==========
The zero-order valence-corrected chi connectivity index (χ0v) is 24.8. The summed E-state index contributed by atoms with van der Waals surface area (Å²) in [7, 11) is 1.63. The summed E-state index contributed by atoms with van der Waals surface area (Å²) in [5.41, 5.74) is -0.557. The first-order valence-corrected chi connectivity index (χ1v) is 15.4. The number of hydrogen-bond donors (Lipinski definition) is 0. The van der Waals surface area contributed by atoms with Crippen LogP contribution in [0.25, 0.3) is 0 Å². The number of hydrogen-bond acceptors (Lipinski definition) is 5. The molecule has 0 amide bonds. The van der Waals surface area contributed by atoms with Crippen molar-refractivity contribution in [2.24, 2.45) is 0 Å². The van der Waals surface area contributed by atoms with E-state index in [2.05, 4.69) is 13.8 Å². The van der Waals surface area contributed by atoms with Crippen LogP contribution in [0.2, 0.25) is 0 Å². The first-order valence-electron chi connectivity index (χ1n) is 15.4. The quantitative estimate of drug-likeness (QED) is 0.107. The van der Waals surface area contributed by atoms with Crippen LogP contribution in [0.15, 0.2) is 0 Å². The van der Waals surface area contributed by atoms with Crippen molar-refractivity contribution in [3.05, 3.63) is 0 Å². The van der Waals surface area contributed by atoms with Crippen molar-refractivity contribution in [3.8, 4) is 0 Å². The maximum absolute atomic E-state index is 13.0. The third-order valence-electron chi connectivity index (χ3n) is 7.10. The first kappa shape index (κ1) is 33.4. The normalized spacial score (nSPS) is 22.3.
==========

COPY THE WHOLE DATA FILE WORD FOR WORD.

The zero-order valence-corrected chi connectivity index (χ0v) is 24.8. The summed E-state index contributed by atoms with van der Waals surface area (Å²) in [7, 11) is 1.63. The summed E-state index contributed by atoms with van der Waals surface area (Å²) in [5.41, 5.74) is -0.557. The first-order valence-corrected chi connectivity index (χ1v) is 15.4. The number of hydrogen-bond donors (Lipinski definition) is 0. The van der Waals surface area contributed by atoms with Crippen LogP contribution in [0.25, 0.3) is 0 Å². The number of hydrogen-bond acceptors (Lipinski definition) is 5. The molecule has 0 amide bonds. The van der Waals surface area contributed by atoms with Crippen molar-refractivity contribution in [2.24, 2.45) is 0 Å². The van der Waals surface area contributed by atoms with E-state index in [2.05, 4.69) is 13.8 Å². The van der Waals surface area contributed by atoms with Crippen LogP contribution in [0.2, 0.25) is 0 Å². The first-order valence-electron chi connectivity index (χ1n) is 15.4. The quantitative estimate of drug-likeness (QED) is 0.107. The van der Waals surface area contributed by atoms with Crippen LogP contribution in [0.15, 0.2) is 0 Å². The van der Waals surface area contributed by atoms with Crippen molar-refractivity contribution in [3.05, 3.63) is 0 Å². The van der Waals surface area contributed by atoms with Crippen molar-refractivity contribution in [3.8, 4) is 0 Å². The maximum absolute atomic E-state index is 13.0. The third-order valence-electron chi connectivity index (χ3n) is 7.10. The first kappa shape index (κ1) is 33.4. The normalized spacial score (nSPS) is 22.3.